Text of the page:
(f) For the purposes of this section, “safe patient handling policy” means a policy that requires replacement of manual lifting and transferring of patients with powered patient transfer devices, lifting devices, and lift teams, as appropriate for the specific patient and consistent with the employer’s safety policies and the professional judgment and clinical assessment of the registered nurse.
(g) A health care worker who refuses to lift, reposition, or transfer a patient due to concerns about patient or worker safety or the lack of trained lift team personnel or equipment shall not, based upon the refusal, be the subject of disciplinary action by the hospital or any of its managers or employees.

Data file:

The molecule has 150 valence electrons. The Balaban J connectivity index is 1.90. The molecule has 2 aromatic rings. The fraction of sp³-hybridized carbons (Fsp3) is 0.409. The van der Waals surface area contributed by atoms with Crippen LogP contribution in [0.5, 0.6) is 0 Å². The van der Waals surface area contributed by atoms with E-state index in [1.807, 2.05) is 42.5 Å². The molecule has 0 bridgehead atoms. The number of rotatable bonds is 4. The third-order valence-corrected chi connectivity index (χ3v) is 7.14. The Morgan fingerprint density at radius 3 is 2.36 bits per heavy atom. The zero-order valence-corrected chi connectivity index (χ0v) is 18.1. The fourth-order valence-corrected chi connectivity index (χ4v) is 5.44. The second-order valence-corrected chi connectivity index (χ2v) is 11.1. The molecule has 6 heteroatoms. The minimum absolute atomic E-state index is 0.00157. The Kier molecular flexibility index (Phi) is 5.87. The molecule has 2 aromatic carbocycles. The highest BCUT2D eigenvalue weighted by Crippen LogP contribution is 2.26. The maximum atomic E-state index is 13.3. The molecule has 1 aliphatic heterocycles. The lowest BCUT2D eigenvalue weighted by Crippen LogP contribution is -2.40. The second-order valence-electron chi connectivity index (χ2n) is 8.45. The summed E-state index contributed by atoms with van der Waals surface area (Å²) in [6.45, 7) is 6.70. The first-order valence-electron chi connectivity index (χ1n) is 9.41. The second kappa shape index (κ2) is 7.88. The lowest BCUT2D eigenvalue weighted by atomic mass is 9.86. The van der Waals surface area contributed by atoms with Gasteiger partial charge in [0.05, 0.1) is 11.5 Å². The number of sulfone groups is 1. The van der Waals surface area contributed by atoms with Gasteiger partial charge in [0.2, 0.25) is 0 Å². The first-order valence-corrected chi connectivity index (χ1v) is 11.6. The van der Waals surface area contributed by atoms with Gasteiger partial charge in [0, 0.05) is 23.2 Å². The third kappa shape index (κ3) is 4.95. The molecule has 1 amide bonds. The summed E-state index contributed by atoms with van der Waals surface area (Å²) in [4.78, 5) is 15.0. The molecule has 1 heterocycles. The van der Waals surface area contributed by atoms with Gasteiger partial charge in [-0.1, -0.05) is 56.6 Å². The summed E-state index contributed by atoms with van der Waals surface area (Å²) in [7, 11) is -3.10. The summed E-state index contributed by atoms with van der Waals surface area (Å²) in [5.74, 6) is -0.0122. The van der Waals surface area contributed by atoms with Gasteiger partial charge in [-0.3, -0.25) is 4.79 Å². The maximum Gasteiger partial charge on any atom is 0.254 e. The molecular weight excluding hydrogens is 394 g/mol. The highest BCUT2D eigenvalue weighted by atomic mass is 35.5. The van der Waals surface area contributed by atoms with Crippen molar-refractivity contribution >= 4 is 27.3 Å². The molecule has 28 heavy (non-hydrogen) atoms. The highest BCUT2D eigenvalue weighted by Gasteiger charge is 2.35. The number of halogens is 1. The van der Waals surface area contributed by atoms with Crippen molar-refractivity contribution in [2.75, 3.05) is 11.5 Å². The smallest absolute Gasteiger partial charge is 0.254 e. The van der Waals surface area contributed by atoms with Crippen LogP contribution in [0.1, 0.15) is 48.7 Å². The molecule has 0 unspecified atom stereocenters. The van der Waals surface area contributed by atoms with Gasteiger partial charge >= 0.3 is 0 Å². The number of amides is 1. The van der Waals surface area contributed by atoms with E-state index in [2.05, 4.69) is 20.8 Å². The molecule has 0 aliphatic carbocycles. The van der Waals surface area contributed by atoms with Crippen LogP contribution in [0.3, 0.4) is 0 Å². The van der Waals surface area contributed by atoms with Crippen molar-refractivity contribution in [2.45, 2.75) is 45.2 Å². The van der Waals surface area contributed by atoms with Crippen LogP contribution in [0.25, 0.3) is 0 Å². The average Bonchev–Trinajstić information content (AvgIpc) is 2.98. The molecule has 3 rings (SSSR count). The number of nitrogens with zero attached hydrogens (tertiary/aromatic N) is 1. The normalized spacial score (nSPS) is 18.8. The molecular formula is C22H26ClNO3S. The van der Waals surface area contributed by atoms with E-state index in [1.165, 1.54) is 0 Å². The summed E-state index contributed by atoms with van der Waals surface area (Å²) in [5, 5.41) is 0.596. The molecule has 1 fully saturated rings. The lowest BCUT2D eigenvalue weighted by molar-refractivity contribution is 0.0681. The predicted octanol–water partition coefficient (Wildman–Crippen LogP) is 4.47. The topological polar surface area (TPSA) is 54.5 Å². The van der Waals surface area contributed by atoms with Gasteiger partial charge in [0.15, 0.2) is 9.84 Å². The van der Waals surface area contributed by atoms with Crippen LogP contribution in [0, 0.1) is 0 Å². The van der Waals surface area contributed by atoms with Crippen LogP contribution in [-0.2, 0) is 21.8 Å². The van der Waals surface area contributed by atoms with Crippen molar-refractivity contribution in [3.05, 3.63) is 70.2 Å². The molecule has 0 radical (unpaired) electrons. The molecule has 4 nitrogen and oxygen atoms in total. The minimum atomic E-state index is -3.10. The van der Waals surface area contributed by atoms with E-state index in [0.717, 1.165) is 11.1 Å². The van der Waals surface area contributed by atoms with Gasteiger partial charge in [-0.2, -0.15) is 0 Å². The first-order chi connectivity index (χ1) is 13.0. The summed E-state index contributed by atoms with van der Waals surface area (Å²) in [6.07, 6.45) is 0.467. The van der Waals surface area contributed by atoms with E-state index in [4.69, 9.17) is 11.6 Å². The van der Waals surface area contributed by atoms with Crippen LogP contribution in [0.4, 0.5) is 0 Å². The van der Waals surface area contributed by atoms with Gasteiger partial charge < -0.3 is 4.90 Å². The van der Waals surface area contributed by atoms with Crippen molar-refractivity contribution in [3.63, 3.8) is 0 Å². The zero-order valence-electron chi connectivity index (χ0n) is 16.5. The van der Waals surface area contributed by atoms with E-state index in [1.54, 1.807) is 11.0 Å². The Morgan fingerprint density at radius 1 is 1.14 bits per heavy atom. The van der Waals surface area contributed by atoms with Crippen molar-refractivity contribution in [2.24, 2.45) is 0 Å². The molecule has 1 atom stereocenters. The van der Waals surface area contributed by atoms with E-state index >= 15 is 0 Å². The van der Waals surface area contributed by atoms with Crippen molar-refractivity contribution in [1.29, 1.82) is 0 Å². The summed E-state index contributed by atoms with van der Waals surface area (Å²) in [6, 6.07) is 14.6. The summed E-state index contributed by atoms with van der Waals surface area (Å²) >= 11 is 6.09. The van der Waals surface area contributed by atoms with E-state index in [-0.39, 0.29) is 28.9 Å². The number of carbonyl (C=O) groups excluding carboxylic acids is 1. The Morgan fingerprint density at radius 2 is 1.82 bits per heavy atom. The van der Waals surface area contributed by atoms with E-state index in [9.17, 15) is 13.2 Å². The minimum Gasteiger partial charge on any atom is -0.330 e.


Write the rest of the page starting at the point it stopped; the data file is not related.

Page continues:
(h) This section shall not apply to general acute care hospitals within the Department of Corrections and Rehabilitation or the State Department of Developmental Services.

SEC. 4.

 No reimbursement is required by this act pursuant to Section 6 of Article XIII B of the California Constitution because the only costs that may be incurred by a local agency or school district will be incurred because this act creates a new crime or infraction, eliminates a crime or infraction, or changes the penalty for a crime or infraction, within the meaning of Section 17556 of the Government Code, or changes the definition of a crime within the meaning of Section 6 of Article XIII B of the California Constitution.